Poor Risk Assessment Led Deadly Fall

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Credit: Vessel Crew via MCIB report

Transport Malta’s Marine Safety Investigation Unit issued an investigation report on the fatal fall of a crew onboard the bulk carrier. The investigation found that the crew member lost his footing and grip whilst carrying out repairs on the ladder.

The Incident

While carrying out repairs in cargo hold no. 3, the third engineer fell approximately six meters from the cargo hold’s ladder, just under the cargo hold’s access ladder lower platform, to the tank top. One of the crew members who were in the cargo hold raised the alarm. 

The injured crew member was attended by the chief and fourth engineers, who were on the main deck near cargo hold no. 3. Paramedics boarded the vessel sometime later, but the injured crew member was pronounced dead.

It was established that the third engineer had fallen off from the sloping section of the forward cargo hold access ladder, just below the lowest platform to the cargo hold tank top.

Investigation 

  • Although the ladder was in a good condition, it was not excluded that the third engineer lost his footing as he negotiated the different angles of the ladder on his way down to the tank top;
  • The plastic band was rigid and not elastic, and considering that the safety helmet fell off, it has been concluded that the safety helmet had not been secured to the chin;
  • Rather than an appropriate fall arrestor, the third engineer was wearing a safety belt;
  • A five-point fall arrestor was available on board but not used during the repair works inside the cargo hold;
  • The type of fall preventer used by the third engineer was not of the best design for vertical movements;
  • The safety investigation did not have evidence of toolbox meetings being carried out prior to the repair works being initiated in the cargo hold no. 3;
  • The officer responsible for the overseeing of the tasks was engaged in the engine-room workshop, cutting the material to size, in preparation for the welding process;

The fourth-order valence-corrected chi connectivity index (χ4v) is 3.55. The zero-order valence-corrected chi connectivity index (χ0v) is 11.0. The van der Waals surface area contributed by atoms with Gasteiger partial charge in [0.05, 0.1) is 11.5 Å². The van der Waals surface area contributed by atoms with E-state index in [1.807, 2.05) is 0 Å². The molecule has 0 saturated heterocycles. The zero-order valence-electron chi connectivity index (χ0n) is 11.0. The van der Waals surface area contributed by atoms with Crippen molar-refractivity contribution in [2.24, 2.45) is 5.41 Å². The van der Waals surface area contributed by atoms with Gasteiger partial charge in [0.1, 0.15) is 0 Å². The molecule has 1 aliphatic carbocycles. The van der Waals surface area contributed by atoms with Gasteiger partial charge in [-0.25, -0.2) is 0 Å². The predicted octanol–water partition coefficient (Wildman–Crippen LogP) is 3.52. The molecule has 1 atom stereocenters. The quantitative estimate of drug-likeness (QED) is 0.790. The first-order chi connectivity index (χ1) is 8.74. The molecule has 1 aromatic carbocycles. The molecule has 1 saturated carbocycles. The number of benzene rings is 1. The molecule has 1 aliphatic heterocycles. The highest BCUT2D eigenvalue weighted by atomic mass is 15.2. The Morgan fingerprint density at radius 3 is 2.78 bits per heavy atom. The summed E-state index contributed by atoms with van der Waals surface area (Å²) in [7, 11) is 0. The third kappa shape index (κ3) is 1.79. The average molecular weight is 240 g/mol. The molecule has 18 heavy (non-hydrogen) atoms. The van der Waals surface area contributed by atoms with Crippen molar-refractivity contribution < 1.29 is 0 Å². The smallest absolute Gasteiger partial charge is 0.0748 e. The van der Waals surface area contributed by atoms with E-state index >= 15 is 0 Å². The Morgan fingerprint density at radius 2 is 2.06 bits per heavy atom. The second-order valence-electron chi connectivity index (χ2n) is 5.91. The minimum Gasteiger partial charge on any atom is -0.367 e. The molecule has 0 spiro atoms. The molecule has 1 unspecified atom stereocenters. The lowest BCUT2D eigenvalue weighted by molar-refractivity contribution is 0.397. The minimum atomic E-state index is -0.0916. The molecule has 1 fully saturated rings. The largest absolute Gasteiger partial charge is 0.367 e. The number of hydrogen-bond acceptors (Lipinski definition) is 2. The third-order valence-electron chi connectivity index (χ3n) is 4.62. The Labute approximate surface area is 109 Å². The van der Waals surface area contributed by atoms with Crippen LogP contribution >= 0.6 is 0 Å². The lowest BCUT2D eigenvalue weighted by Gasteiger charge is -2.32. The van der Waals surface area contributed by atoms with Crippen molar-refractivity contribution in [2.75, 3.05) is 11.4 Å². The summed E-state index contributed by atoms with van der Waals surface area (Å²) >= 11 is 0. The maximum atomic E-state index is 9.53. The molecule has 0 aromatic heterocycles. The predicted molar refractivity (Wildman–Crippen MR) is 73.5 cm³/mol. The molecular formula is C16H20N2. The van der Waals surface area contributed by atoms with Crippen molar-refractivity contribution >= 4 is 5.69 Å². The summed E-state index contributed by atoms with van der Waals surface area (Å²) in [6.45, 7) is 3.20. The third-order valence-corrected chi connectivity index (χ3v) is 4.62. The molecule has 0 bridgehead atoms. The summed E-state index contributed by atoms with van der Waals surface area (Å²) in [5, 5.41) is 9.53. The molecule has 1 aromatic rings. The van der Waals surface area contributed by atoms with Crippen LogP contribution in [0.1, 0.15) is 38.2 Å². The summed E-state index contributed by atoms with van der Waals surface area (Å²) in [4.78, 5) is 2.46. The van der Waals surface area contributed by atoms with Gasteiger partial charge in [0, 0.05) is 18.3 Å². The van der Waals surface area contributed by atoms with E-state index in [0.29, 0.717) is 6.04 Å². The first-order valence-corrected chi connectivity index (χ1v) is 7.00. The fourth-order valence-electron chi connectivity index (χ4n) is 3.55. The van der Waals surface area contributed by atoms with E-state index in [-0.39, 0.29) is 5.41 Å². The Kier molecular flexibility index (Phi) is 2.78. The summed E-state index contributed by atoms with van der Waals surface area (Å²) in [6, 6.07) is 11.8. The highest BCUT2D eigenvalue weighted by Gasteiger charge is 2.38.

• No other officer had been appointed to oversee the work inside the cargo hold and flag out any actions or inactions which could have become potentially dangerous;
  • The crew members’ perception was that the risks involved were well under control and which did not require extraordinary efforts to mitigate;
  • A perceived ‘safe’ task could have led to the acceptance of higher risks;

Actions taken

During the course of the safety investigation, the company:

  • Conducted a fleet-wide review of safety harnesses, with either upgrading or replacements carried out where necessary;
  • Distributed a fleet safety circular, highlighting the issues of risk/hazard assessment, rigour to work permit systems and appropriateness/condition of PPE;
  • Painted the top of the lower stool yellow to highlight the change in the ladder’s inclination and distinguish it from the cargo hold tank top;
  • Reviewed its ISM internal audit and marine inspections’ scope and process in terms of rigour, objectivity and frequency;
  • Amended the SMS in order to further formalize the work inside cargo holds (in terms of height and hot work). Working procedures have been added, including provisions for risk assessments, work permits and general HSE considerations. Visual aids have been included;
  • Reviewed and updated the risk assessment template;
  • Briefed all crew members on this accident;
  • Reviewed its senior officers’ familiarization process, to include topics on risk assessments and safety culture in general;
  • Issued safety bulletins on this accident.

 

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Source: MCIB

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